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Indefinite Detention Ruling Appealed By Federal Prosecutors

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NEW YORK, Aug 6 (Reuters) - Federal prosecutors on Monday appealed a U.S. judge's order barring enforcement of part of a law that permits indefinite military detention for those deemed to have "substantially supported" al Qaeda, the Taliban or "associated forces."

Manhattan federal court Judge Katherine Forrest in May ruled in favor of activists and reporters who said they feared being detained under a section of the law, signed by President Barack Obama in December.

The government says indefinite military detention without trial is justified in some cases involving militants and their supporters.

The judge's preliminary injunction prevents the U.S. government from enforcing section 1021 of the National Defense Authorization Act's "Homeland Battlefield" provisions.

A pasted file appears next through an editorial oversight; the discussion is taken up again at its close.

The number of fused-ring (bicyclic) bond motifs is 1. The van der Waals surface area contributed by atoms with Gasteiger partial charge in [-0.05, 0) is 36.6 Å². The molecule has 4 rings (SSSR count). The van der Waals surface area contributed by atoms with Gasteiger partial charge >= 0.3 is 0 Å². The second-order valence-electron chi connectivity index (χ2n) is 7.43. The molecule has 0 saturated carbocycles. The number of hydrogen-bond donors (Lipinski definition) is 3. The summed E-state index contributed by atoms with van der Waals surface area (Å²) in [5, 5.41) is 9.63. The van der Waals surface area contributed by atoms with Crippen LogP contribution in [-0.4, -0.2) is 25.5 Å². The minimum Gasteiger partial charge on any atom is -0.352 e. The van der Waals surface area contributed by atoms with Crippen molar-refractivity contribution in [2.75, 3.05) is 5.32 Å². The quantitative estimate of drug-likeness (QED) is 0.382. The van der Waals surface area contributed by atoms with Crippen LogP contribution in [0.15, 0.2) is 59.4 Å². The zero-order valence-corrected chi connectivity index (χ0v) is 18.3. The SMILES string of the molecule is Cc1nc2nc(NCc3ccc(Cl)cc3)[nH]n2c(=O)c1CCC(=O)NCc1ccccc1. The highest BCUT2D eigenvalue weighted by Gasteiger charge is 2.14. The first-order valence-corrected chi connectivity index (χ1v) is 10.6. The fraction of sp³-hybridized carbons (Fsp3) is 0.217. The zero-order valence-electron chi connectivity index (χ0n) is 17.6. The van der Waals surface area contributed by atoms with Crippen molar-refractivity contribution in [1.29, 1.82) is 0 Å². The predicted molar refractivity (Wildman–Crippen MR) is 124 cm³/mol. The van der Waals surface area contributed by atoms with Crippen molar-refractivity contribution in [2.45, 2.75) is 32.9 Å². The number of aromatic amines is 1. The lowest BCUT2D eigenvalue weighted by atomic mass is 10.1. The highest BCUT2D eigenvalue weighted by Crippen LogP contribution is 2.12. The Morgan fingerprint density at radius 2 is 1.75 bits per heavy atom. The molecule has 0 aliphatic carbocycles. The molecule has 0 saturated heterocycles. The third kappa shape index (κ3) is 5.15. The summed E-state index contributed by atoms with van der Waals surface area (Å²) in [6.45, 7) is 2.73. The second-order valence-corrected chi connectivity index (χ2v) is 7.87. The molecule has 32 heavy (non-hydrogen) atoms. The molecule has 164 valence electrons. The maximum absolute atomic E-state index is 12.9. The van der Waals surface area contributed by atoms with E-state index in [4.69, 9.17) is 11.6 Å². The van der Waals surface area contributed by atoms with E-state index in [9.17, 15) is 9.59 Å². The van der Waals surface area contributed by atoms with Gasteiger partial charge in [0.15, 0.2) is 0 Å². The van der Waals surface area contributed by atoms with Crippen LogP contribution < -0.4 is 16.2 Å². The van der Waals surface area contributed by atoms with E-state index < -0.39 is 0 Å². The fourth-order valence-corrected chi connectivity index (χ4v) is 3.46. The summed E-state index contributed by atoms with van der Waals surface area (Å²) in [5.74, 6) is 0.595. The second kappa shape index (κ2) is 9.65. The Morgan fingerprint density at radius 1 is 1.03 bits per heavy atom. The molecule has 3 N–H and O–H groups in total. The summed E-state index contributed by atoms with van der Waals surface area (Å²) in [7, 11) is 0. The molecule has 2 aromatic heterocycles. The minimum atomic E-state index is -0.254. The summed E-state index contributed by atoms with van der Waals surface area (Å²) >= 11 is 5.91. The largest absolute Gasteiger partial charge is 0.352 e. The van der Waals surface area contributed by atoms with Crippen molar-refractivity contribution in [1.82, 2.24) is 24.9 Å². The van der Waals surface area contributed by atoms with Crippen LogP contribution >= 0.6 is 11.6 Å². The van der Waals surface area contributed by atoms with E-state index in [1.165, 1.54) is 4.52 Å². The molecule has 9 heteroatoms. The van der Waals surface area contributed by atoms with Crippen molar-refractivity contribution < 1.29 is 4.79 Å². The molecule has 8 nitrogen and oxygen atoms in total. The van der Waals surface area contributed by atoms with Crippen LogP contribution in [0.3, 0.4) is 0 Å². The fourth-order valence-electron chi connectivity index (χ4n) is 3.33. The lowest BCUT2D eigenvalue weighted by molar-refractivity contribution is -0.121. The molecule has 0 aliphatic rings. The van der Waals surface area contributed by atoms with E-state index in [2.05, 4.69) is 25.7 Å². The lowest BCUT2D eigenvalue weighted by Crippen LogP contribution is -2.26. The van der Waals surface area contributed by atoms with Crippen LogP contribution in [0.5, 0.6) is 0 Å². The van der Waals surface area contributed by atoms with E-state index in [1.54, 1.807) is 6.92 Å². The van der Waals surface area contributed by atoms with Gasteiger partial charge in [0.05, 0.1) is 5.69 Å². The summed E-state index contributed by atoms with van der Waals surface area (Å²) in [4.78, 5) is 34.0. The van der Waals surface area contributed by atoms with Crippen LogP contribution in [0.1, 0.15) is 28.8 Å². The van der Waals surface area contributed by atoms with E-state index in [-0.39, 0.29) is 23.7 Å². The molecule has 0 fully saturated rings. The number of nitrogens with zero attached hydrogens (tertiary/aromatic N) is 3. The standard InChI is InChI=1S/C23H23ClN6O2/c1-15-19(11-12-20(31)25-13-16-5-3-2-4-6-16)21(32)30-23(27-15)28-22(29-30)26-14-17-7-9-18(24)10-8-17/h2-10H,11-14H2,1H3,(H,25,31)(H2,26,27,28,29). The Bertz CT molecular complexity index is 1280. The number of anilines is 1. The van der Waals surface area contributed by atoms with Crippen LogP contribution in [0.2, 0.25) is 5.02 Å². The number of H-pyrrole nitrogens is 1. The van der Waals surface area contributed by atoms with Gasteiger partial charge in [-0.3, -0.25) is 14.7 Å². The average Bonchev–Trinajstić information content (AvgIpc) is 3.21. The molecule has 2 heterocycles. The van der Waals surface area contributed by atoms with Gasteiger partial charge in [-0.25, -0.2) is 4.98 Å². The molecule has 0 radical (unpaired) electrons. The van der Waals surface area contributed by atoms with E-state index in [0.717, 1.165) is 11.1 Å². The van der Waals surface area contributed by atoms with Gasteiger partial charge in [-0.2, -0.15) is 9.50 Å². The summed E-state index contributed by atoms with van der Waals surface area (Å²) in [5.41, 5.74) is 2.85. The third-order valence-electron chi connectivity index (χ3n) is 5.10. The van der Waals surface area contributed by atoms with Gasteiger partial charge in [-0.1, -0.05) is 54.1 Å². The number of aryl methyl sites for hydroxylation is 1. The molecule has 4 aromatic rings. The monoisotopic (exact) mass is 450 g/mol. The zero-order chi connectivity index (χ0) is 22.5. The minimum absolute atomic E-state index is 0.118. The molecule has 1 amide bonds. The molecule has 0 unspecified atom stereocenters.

The Manhattan U.S. Attorney's office, which represents the government in this case, along with named defendants Obama and Defense Secretary Leon Panetta filed its notice of appeal with the 2nd U.S. Circuit Court of Appeals.

The plaintiffs in the case have asked Judge Forrest to make her injunction permanent. Oral argument on the request is scheduled for Tuesday.

In court filings, prosecutors have argued that the law is neither too broad nor overly vague, and that in any event the plaintiffs do not have standing to bring the case.

The plaintiffs "cannot point to a single example of the military's detaining anyone for engaging in conduct even remotely similar to the type of expressive activities they allege could lead to detention," the United States said in court documents filed last month.

In issuing her ruling, the judge said she was worried by the government's reluctance at a March hearing to say whether examples of the plaintiffs' activities - such as aiding the anti-secrecy website WikiLeaks in the case of Birgitta Jonsdottir, a member of parliament in Iceland - would fall under the scope of the provision.

Plaintiffs also include former New York Times war correspondent and Pulitzer Prize-winner Chris Hedges. (Reporting by Basil Katz; Editing by Lisa Shumaker)

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